Ireland Needs to Consider Leaving EU

Irexit is becoming more of a mainstream idea in Ireland. UK think-tank Policy Exchange has this morning published a paper by Ray Bassett, an experienced Irish diplomat who retired as an ambassador last year. The Irish Diplomatic Service has for decades been in awe of and subservient to the EU. Now the reality of Brexit is making even some diplomats question this fundamental tenet of Irish foreign policy in the face of increased hostility from the European Commission. The financial crisis of 2008 confirmed that a small country on the Western periphery of Europe will never be a priority of the European Central Bank. Membership of the Eurozone has cost Ireland dearly for little benefit, most of Ireland’s external trade is in sterling and dollars…

Bassett warns that whatever the outcome of the Brexit negotiations, “there will be a price to pay. For Ireland, there is really no upside to Brexit,” he says. “The question to be raised is what price is Ireland willing to pay to stand in solidarity with the remaining 26 EU countries?”

The paper argues sitting on the sidelines and allowing the EU to negotiate for Ireland is untenable. The first duty of the EU negotiators is to act on behalf of the EU as an institution. This is prioritised in their European Council approved guidelines. However the type of deal that Ireland’s interests requires, including free trade with the UK, is directly in contradiction with the EU negotiators’ mandate that anything relating to Ireland and her border which emerges from the Brexit negotiations must “maintain the integrity the Union’s Legal Order” – with no exceptions to the customs union. Bassett argues therefore that Ireland must give serious consideration to Irexit.

Irish politicians are by nature transactional, for decades Ireland was a net beneficiary of EU largesse, she is now a new contributor, a situation which will worsen after Brexit takes billions out of the EU budget. It’s like the Eurovision Song Contest – Ireland used to be a regular winner, now Eastern Europe has joined, they rarely win.

The Irish political establishment is extremely wary of Irexit and will want to see signs that Britain has first made a success of Brexit. Once the UK concludes a free-trade deal with the US the pressure on Ireland – which would be geographically in the middle of a North Atlantic Free Trade Area yet not a member – will become immense. The illogical situation of being in a currency and trading bloc when most of your trade is not in the bloc or the currency will make Irexit inevitable… 

Ireland Asserts Tax Sovereignty in European Commission Legal Battle

Ireland’s Finance Ministry is not holding back in the battle with the European Commission. In a legal briefing over the Apple Tax case the Irish government argues that:

  • The Commission has misunderstood the relevant facts and Irish law
  • The Commission has misapplied State Aid law
  • The Commission wrongly invokes novel legal rules
  • The Commission has exceeded its powers and interfered with national tax sovereignty

There is no doubt that the Commission is trying to use State Aid laws to thwart Ireland’s competitive tax regime over which the EU has no competence. Ironically if Ireland loses it gets a windfall of €13 billion in taxes (about €2,600 per person). That is enough to wipe out the budget deficit for a couple of years…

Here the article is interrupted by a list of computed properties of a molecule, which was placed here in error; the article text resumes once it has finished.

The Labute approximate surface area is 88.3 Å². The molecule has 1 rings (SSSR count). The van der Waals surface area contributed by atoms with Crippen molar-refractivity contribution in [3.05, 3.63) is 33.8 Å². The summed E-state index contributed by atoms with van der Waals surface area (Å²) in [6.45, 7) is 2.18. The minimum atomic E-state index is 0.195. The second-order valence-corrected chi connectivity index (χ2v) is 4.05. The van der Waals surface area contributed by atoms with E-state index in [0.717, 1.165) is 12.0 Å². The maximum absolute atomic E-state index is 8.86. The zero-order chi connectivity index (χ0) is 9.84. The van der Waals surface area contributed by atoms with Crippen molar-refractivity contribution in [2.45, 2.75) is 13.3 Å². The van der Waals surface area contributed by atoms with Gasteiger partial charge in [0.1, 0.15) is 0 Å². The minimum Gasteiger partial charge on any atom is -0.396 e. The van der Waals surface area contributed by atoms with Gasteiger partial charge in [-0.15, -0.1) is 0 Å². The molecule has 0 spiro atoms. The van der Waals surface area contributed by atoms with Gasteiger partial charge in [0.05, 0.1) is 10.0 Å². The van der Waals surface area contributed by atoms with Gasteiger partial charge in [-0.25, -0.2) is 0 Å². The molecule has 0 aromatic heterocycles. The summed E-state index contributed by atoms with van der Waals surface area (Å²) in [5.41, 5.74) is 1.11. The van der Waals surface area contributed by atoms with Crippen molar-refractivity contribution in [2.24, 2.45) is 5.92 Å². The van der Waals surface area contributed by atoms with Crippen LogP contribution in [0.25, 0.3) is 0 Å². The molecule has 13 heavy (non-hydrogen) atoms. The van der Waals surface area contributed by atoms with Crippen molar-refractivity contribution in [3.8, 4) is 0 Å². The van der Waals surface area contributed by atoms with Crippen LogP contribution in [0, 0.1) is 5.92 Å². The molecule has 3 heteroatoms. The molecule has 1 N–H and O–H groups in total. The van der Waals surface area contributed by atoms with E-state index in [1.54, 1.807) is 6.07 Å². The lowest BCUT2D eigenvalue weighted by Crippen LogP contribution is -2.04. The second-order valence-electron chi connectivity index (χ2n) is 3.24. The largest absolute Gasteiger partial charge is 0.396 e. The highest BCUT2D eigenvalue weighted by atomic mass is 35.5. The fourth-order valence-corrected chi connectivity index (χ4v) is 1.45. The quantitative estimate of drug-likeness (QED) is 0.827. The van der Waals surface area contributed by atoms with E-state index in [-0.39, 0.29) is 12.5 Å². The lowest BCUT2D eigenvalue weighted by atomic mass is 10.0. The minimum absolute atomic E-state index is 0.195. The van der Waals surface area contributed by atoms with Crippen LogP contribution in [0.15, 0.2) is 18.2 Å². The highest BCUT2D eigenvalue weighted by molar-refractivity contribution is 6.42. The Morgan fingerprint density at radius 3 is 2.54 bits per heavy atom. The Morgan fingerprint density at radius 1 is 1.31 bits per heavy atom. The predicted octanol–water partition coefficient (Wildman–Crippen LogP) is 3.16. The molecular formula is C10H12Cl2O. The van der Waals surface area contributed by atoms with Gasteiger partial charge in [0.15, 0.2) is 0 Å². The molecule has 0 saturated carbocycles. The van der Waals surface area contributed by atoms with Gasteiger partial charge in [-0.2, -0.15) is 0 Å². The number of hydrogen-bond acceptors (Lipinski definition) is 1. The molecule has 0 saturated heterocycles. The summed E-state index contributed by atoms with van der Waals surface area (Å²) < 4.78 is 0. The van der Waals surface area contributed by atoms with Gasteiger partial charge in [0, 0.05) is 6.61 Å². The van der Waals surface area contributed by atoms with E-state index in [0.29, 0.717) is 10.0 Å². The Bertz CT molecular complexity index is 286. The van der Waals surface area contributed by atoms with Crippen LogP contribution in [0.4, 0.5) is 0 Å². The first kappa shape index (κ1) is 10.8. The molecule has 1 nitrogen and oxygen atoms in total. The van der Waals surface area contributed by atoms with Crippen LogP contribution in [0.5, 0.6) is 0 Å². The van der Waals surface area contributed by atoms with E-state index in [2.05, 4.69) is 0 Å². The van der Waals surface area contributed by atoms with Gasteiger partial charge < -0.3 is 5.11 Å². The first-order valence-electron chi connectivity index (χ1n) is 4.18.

Nevertheless it is a fight that Ireland wants to win. Post-Brexit Ireland wants to be seen as corporate America’s best friend in the EU. Ireland is looking to a high-tech future across the Atlantic…

EU Ruling Against Ireland Will Boost Chances of Irexit

IREXIT-PROSPECTS

The European Commission is expected to levy a judgment against Apple soon that could total in the billions of euros. This is as a result of Apple domiciling in Ireland and benefiting from its competitive tax regime. Essentially the Commission is seeking to undermine Ireland’s low tax policy which attracts multi-nationals to the Western periphery of Europe. As one minister told the Irish Times: “They are trying to make us tax Apple for stuff that doesn’t happen here. It’s nonsense.” They come for the tax regime and find a young, highly-educated workforce with a can-do attitude….

“We don’t believe we gave any state aid to Apple,” Eoghan Murphy, junior finance minister, told broadcaster RTE, “It’s in the national interest that we defend our international reputation in this regard.” Precisely. The bloated high tax states are going to attempt to hobble low tax Ireland with the handicaps that they have given to enterprises in their own countries. Most mainstream politicians of all parties are committed to Ireland being, in the words of the Taoiseach Enda Kenny, “the best little place to do business in the world”. The Commission is undermining that competitive advantage. The right-of-centre pro-business parties are going to fight this ruling, the left-of-centre parties were angry earlier this summer because the Commission overruled the Dáil (parliament) on water charges – forcing the state to charge for water supply which was hitherto delivered free to homes. EU law having primacy over laws made by Ireland’s lawmakers.  is looking more appealing to all sides…

Ireland’s contribution to the EU is rising by €380 million this year because its GDP is surging as the economy rebounds. Ireland is a net contributor to the EU budget after decades of being a net beneficiary. Ireland’s EU burden share will increase post-Brexit as the EU loses the second biggest net-contributor. This will change the debate, particularly as Dublin watches Ireland’s biggest trading partner Britain continue to thrive outside the EU…

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Peter Mandelson tells Emma Barnett…

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